Sunday, February 6, 2011
David Round: Multiculturalism and Diversity - part 3Labels: David Round, Multiculturalism
When a handful of people from some utterly foreign country come to New Zealand, they simply cannot live as they used to in their native land. In the long run, for example, they simply will not manage without learning to speak English. Even the Maori language is ~ inevitably ~ dying out as English advances. Festivals that had meaning in another country have no relevance here ~ they may still be observed, but it requires a particular effort. The clothing ~ ‘costume’ as we exotically refer to it ~ of those other countries, designed for that climate, is unlikely to be appropriate here. The newcomers are in a new strange society ~ the customs and social arrangements of their home countries simply do not fit here. It is simply not accurate to speak of these foreign cultures as now being resident in New Zealand. A handful of Cambodians or Afghans or Iranians, let us say, come here. Many of them will try, understandably, to preserve and remember all sorts of things to do with their homeland. But it simply does not work here. As I say, it does not fit. They could establish their culture here only if they could bring their whole country, or at the very least a very large number of their countrymen, in order to form a real living community. Less than that, and they form not a culture but a disconnected remnant without any meaning here and with no chance of long term survival. A culture does not become resident and living in this country simply because a few people from that culture choose to come and live here. Culture is more profound than a few picturesque details. Cultures cannot be collected and boasted about as one collects stamps. The number of real cultures a country has cannot be calculated merely by reference to the number of its ethnic restaurants.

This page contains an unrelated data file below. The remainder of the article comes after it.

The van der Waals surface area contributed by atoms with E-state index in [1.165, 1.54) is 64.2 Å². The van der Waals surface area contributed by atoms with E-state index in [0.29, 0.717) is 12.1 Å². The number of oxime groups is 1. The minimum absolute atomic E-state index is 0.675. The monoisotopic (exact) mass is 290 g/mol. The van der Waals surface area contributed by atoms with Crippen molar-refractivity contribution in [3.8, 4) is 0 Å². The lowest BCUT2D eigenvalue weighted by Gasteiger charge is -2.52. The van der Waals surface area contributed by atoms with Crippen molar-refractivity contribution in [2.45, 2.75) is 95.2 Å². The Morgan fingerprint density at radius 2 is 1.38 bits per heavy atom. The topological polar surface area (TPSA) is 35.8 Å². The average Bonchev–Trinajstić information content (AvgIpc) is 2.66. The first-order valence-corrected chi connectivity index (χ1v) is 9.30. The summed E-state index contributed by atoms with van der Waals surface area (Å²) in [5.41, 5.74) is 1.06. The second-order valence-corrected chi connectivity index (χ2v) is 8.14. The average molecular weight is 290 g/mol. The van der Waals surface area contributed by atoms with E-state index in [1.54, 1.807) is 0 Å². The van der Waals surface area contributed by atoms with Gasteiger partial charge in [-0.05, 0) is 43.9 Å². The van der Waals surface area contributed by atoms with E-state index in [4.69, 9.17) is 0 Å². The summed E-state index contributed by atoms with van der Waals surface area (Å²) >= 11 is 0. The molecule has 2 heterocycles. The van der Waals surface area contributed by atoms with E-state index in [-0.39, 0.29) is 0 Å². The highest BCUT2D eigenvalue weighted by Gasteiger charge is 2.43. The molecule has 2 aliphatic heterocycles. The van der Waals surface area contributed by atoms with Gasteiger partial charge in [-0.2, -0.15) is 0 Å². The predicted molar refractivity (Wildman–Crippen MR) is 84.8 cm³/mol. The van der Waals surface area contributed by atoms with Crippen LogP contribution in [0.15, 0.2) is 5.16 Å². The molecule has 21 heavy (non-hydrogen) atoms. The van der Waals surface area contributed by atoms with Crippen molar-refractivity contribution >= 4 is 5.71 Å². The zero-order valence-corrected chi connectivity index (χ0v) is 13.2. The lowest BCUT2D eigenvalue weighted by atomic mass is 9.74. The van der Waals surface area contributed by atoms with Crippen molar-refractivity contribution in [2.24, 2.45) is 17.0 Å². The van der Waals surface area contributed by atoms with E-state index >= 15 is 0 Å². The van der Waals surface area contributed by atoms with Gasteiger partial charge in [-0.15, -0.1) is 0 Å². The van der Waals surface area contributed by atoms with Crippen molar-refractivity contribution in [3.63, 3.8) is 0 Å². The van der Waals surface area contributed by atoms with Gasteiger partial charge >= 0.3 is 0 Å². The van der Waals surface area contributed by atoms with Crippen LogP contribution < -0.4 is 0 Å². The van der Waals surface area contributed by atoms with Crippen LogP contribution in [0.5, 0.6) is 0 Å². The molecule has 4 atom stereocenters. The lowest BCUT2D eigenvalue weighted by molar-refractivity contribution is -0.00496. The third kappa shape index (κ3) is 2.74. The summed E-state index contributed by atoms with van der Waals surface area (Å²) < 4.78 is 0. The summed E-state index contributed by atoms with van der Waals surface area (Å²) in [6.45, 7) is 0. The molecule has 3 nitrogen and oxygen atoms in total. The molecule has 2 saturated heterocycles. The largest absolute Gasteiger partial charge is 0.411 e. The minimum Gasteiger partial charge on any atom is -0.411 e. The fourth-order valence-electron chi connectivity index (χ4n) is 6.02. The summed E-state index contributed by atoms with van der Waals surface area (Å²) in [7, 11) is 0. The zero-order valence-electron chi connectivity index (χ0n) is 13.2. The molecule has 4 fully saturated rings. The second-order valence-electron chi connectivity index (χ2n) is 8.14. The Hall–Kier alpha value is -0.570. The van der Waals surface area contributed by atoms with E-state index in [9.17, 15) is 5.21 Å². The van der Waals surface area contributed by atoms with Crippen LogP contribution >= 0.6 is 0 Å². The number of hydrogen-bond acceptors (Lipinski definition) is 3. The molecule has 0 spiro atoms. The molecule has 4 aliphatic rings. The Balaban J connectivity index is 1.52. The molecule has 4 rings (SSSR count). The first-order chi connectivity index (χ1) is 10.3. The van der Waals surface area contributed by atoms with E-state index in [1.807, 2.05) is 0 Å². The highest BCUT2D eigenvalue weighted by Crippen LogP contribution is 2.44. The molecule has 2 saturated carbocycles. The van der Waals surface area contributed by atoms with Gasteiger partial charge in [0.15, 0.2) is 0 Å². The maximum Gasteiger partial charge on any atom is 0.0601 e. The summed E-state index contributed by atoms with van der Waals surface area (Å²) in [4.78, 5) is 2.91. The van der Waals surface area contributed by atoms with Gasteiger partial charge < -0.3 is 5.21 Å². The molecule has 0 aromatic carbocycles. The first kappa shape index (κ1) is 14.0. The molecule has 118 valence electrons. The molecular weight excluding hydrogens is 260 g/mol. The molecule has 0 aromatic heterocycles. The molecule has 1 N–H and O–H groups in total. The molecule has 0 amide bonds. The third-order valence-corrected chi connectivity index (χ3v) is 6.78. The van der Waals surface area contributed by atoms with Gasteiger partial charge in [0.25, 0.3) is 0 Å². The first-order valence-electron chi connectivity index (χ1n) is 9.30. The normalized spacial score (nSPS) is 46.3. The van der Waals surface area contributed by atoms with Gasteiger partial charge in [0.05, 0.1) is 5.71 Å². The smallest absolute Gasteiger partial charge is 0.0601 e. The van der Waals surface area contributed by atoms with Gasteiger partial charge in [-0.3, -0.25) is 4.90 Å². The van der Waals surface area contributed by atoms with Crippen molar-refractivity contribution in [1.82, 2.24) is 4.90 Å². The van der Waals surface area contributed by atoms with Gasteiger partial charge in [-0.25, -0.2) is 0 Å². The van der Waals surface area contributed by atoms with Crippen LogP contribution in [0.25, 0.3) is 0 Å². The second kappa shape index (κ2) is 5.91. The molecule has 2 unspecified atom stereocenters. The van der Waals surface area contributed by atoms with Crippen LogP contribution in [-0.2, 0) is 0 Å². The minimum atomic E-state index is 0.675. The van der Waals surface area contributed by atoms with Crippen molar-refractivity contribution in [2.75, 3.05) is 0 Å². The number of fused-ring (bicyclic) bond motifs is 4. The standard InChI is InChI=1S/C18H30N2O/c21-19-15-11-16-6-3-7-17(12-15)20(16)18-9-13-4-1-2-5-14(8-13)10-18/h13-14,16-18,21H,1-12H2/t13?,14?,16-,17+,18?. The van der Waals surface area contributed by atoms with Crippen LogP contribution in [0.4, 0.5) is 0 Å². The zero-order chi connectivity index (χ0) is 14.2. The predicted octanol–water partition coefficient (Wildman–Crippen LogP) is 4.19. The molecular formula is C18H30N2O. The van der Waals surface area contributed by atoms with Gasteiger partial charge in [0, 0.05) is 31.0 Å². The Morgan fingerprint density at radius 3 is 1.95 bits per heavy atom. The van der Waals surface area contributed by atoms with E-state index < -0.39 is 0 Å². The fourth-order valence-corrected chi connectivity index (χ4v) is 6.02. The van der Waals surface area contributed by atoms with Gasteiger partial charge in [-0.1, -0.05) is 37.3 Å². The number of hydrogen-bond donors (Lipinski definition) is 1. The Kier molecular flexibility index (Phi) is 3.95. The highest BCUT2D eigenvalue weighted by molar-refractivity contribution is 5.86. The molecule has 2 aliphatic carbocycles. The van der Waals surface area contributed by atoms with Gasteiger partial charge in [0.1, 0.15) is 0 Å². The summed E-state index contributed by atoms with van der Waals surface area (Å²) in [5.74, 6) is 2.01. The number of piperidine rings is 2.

It follows from what I have said that we New Zealanders have our own culture already. We may not realise this, because ones own culture, like the air one breathes, like the water fish swim in, is so much a part of us that we do not notice it. To us, ‘culture’ is something that exotic foreigners have, whereas we are culturally bereft. New Zealanders were once accused of having a ‘cultural cringe’, feeling inferior to the mighty civilisation of Europe, and specifically of Britain. Well, national characteristics do not disappear just like that, and we have our cringe still ~ the only difference is that now, instead of feeling inferior to the highest expressions of our own civilisation, we cringe instead before all foreign and primitive cultures. There is something of an intellectual tradition here ~ the myth of the ‘noble savage’, so popular in the eighteenth century, has taken on fresh life in our own.